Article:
Sunday, February 26, 2012

Find Your Denominator

What is finance? I'm glad you asked. Having passed an online course, I'm now an expert. Finance is about comparing investments so that you can make decisions about what to invest in. A dollar today is worth more than a dollar tomorrow, because it could be invested today (this is called the 'time value of money.') The problem finance tries to answer is: exactly how much is a dollar tomorrow worth today? The answer: lots of series and ratios.
discounted cash flow formula
The answer?
Really, this answer isn't so clear. It may appear to the layman that finance is just applied math, in which you can plug in a formula and get the right answer. But if this were the case, no one could make money, because everyone would have perfect information. (In this way, finance is predicated on rejecting the fundamental assumption of classical economics.) The math quickly falls away, either because few variables are certain or because there are many ways to calculate present value, depending on what assumptions you make.

What are you left with? Judgment, just like any other field worthy of intellectual pursuit. If finance could have been automated by computers, it would have been by now (never mind High Frequency Trading). Becoming good at finance is a matter of knowing which formula to apply when, or how to prioritize which evaluations. This involves experience and general principles, not rules. If you didn't like word problems as a student, don't go into finance.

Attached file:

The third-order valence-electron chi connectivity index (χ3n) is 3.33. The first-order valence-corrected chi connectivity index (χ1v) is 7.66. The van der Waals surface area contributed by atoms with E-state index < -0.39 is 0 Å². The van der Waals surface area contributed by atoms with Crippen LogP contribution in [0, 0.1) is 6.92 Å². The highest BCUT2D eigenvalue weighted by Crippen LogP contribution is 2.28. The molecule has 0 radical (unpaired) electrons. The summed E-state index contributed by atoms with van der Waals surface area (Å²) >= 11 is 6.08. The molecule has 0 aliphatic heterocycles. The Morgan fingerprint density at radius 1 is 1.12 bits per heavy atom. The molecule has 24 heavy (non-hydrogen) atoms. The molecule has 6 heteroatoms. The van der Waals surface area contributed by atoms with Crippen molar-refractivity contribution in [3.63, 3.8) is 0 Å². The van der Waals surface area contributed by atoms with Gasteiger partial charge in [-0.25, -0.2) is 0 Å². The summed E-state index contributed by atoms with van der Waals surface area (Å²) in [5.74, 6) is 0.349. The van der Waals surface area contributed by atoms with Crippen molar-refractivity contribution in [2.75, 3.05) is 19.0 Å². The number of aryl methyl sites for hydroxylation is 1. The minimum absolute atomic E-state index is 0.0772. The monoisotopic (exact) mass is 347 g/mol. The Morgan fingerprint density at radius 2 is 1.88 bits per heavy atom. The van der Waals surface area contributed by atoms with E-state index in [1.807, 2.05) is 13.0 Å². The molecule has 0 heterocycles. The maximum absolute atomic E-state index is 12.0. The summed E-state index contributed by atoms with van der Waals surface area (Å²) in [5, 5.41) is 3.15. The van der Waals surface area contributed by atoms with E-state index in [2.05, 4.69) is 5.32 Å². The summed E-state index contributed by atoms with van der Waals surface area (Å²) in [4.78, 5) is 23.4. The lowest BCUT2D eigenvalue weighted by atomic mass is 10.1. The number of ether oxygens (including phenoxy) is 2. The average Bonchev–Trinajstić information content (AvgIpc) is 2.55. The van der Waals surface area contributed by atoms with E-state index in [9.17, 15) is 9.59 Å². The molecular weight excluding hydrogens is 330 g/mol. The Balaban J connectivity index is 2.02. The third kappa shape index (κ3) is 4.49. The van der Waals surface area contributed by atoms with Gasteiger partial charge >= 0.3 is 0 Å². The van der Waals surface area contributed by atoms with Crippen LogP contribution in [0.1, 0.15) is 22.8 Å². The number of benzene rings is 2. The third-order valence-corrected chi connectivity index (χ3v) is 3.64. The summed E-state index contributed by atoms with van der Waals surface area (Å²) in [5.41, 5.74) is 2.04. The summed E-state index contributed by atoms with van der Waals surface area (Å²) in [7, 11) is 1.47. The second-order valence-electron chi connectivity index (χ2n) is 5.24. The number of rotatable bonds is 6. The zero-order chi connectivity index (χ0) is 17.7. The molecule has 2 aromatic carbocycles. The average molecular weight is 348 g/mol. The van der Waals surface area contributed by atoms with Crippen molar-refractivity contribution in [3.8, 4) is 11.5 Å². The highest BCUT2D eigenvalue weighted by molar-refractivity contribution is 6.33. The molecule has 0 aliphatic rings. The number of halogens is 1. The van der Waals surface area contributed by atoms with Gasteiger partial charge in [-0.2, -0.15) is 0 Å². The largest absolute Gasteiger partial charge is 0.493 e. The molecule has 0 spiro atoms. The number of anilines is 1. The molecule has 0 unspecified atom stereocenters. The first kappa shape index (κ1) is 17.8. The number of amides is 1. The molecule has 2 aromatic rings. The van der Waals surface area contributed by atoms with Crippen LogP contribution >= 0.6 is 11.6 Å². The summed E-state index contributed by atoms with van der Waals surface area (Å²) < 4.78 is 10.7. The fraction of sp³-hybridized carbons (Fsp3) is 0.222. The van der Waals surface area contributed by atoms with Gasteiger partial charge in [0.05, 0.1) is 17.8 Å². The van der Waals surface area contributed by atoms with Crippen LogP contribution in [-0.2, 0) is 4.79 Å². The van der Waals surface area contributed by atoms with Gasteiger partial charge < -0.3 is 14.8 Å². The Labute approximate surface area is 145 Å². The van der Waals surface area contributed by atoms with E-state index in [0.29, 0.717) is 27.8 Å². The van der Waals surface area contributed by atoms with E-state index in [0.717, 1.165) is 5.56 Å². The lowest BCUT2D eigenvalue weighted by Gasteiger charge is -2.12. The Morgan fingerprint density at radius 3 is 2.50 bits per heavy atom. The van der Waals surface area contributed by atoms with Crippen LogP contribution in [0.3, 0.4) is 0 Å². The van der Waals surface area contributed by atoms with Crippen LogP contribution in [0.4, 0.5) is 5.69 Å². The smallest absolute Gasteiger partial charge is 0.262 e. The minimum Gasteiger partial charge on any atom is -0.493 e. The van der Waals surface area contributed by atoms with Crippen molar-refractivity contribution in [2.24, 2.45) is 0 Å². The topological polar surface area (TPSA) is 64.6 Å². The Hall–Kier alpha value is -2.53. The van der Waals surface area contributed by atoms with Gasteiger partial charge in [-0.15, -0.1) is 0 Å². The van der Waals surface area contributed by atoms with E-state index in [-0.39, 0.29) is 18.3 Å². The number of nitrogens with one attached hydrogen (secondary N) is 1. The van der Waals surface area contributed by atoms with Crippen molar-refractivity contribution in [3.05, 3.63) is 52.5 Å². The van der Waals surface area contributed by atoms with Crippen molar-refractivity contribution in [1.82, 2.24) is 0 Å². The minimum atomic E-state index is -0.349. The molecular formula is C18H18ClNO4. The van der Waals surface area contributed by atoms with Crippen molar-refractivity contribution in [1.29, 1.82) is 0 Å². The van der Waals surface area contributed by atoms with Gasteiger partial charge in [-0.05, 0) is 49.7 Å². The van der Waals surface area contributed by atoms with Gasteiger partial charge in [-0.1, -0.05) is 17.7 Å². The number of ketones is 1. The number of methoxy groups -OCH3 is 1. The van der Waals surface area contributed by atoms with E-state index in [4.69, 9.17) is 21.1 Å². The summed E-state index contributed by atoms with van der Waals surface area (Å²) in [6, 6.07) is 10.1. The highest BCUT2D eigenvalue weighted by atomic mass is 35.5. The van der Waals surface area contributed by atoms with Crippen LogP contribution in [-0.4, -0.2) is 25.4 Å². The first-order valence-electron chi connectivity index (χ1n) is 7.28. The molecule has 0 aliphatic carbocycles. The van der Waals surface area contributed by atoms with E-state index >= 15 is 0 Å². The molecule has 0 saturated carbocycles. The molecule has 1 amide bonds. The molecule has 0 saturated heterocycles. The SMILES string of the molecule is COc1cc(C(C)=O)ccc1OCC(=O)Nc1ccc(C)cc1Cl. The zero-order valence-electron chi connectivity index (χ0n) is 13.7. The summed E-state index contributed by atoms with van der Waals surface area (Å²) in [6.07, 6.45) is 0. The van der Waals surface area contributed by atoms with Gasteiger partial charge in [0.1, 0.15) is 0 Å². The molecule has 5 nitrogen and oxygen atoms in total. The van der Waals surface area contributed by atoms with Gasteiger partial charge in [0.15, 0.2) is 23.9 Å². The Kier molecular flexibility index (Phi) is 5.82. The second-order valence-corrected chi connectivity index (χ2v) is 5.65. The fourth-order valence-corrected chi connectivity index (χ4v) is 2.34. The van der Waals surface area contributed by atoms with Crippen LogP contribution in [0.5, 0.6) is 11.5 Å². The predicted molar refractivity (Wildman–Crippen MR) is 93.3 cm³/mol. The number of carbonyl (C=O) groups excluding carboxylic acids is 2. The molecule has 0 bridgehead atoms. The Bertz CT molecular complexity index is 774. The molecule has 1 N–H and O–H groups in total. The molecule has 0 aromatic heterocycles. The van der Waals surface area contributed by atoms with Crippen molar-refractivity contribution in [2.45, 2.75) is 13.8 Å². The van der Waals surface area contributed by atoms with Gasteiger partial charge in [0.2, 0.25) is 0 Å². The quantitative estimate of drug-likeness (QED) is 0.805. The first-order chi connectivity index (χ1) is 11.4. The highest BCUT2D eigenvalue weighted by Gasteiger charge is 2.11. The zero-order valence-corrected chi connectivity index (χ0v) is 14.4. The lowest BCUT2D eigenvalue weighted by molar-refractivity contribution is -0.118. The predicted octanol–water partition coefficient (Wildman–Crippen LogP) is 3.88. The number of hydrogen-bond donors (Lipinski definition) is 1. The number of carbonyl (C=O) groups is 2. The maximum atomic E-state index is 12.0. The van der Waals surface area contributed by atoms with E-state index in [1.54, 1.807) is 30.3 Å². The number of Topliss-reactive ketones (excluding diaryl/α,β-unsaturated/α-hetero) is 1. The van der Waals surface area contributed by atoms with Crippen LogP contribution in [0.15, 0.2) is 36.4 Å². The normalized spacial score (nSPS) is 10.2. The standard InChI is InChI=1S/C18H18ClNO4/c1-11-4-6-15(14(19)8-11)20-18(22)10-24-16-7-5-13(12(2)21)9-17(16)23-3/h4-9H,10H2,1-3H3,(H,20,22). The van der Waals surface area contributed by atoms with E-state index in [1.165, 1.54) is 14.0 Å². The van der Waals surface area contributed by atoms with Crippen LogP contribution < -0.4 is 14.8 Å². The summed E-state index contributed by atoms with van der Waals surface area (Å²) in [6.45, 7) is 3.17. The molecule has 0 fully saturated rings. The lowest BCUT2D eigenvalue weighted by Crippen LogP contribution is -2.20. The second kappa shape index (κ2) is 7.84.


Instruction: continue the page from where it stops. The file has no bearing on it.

good to great by jim collins
Not bad
Jim Collins makes this point in his book Good to Great. He argues that since gross profit comparisons in themselves are not very useful, companies need to discover their particular ratio that slices through the numbers. For an architecture firm, this might be profit / design. For an eCommerce site, it could be profit / transaction. For a real estate agent, it may be profit / time on the market. You have to find your economic denominator. These are not formulas they teach in business school, and they are not always obvious.

For IT professionals, all this suggests that the people in suits might not know what they want to see. This has nothing to do with the typical IT complaint that business users don't know what they want, because they don't understand the technology. Rather, there is an element of uncertainty at the heart of financial planning that has nothing to do with technology. Key Performance Indicators are not given and they will change as a business and its economic climate changes.

This uncertainty is a boon for IT people because, sometimes, knowing enough to be dangerous about something allows you to think more creatively than those indoctrinated by a professional education. Get data on everything. Enable users to compare crazy things. Make a tool that charts profit per every single metric you have available. Some might not make any sense, but some might just be the KPI your business has been looking for. Even if you're not a licensed data scientist, you can play the part.

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